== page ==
According to the company, MBDA will manufacture new Brimstone missiles for Typhoon jets and in future for the RAF’s new Protector RPAS and new Apache attack helicopters.

“This will be a new-build missile,” Cliff Kimpton, MBDA UK market development executive – Brimstone, told Jane’s here.

“We will remove all material obsolescence from what we had in Brimstone 2, and we will introduce additional enhancements.”

Defence Secretary Gavin Williamson said:

“Our world-class defence industry is a key foundation on which our great military is built, and the weapons it produces – like the pinpoint Brimstone missiles – have been crucial in helping our fighter pilots on missions such as driving down Daesh territory in the Middle East.

This massive £400m investment is a huge boost to the proud workforce equipping our armed forces and will create and protect hundreds of jobs across the country, bolstering both the power of the Typhoon jet and British prosperity.”

The new missile, boasting an upgraded seeker, rocket motor, warhead and guidance system, will arm Typhoon when it takes over as the RAF’s principal ground-attack aircraft in 2019. It will replace all earlier variants in 2022.

Lt Gen Paul Jaques, who is in charge of land materiel, said:

“The Brimstone 2 CSP contract enables us to continue to deliver a world-class air-to-surface missile in support of the RAF’s Typhoon squadrons on operations worldwide. It is excellent news not only for our troops but also for the UK economy, with jobs and skills being sustained across the country.”

The programme will allow the weapon to be further developed for use on future aircraft, including the AH-64E Apache attack helicopters, and the RAF’s next-generation Protector unmanned aerial system as mentioned above.


    • Brimstone is essentially replacing the Hellfire missile. While transferring the Tornado’s ability to carry them over to the Typhoon in the meantime.

      Spear 3 will eventually equip both the F35 and Typhoon. Spear 3 is vastly superior to the Brimstone.

    • It could only be used externally on f35 as its rail launched, and the UK only gets so many options as to what gets integrated so meteor and spear 3 will get those slots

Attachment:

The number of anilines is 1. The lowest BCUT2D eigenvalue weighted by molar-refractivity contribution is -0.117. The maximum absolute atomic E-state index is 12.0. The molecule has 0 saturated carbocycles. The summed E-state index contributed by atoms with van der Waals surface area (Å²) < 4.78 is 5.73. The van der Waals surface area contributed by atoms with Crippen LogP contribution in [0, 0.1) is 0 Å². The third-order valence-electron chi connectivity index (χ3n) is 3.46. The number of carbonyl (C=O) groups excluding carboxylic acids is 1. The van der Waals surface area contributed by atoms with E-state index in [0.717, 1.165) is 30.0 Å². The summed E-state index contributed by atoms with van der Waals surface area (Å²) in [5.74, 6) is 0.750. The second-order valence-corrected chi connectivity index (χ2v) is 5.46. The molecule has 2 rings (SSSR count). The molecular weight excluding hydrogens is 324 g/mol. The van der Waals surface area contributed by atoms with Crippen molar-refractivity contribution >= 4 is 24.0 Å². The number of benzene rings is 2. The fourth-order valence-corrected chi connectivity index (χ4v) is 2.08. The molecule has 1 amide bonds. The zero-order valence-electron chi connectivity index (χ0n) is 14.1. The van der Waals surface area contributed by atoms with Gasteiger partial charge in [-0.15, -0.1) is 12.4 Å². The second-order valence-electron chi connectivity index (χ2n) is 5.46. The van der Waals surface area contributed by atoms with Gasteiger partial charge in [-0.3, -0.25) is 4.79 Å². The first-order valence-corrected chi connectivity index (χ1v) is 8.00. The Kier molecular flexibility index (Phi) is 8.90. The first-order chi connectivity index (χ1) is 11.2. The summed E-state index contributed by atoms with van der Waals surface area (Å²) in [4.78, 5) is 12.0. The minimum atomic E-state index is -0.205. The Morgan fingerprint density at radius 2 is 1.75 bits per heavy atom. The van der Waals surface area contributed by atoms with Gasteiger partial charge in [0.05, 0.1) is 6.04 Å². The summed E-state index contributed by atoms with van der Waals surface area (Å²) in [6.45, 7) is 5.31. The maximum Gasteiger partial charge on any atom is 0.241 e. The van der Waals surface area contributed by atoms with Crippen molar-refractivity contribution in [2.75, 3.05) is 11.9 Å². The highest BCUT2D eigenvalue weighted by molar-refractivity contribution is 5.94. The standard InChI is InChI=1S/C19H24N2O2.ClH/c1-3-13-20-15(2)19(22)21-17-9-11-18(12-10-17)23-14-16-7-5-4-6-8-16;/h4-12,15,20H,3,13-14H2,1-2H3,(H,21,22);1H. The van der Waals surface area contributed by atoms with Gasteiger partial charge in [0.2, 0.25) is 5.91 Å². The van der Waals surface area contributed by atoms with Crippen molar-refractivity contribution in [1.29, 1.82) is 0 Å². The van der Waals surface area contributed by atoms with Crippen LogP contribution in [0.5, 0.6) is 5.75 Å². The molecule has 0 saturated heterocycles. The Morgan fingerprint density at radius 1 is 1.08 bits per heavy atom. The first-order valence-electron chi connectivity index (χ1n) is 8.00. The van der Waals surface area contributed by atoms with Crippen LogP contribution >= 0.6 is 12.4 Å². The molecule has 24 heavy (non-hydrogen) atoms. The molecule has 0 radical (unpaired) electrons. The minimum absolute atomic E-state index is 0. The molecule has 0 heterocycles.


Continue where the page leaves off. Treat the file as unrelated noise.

• Andrew, will the RN/RAF ever use external weapons (missiles) on F35 or is the stealth signature degraded by doing so?

      • Getting the missile rated though on an f35 even if it is post spear3 allows you to give it as an export option to all the countries buying f35s. We would also need to look to get it cheaper than 175k though.

          • The US military wanted Dual-Mode Brimstone, it was proven beyond their required specifications on moving targets at various speeds (no other missile was as accurate) as well as stationary

            This piece was from US Congress hearings exactly 4 years ago and is worth seeing how everyone was positive.

            But then the USA did what it always does and ‘bought American’. Even while its disappointing from a UK perspective you have to admire their commitment to domestic manufacturers

          • Thank for the replies, it seems a great shame that it’s doesn’t haven’t more customers especially the US.

          • I remember seeing that video ages back and feeling a bit excited that a British weapon was being considered to be bought by the Americans due to it being pretty much better at everything. You could see the general strongly supported it and wanted the missile.

            Then I remembered that they’ll only buy American and even in the rare times when they don’t they won’t buy it unless it’s nearly totally produced in the US.

            I’m all for nations wanting to build their own equipment but Americans take it to an almost fanatical level. I remember a debate in congress where a ‘gap in their national supply chain was being debated, the gap being that an American owned and based company no longer produced fuel used in missiles. Holy mother of god the amount of vitriol and anger bring displayed was insane. Like full on shouting insults across the room.

            So yeah, the thought of the US buying Brimstone from us is laughable.

        • Its looking very likely as they cancelled developing their own missile as Brimstone met all the requirements. Finally some common sense from another european country.
          France is also likely to adopt it, as it should considering we purchased the Aster missiles off them with no recipricating purchades from from or Italy for uk missiles from what i’ve seen.

  1. The US choice of upgrade Hellfire in preference to Brimstone exemplifies how difficult it is for the UK defence industry to make money out of our undoubted technology skills. France also has an unstated by French wherever possible policy, even if the product is inferior. Spear 3 will be a superior weapon to SDB but it has to be reckoned an achievement that we have held out against SDB for our F-35Bs.
    Germany I think is more open minded but is committed to EU co-operation which usually means ‘partnership’ with France. It is rational behaviour to support your own industrial base.
    The Israelis demonstrate that innovation can get you export orders but at a minimum we have to have faith in our own skills and inventiveness. It can be done. As the saying goes, where there’s a will there’s a way.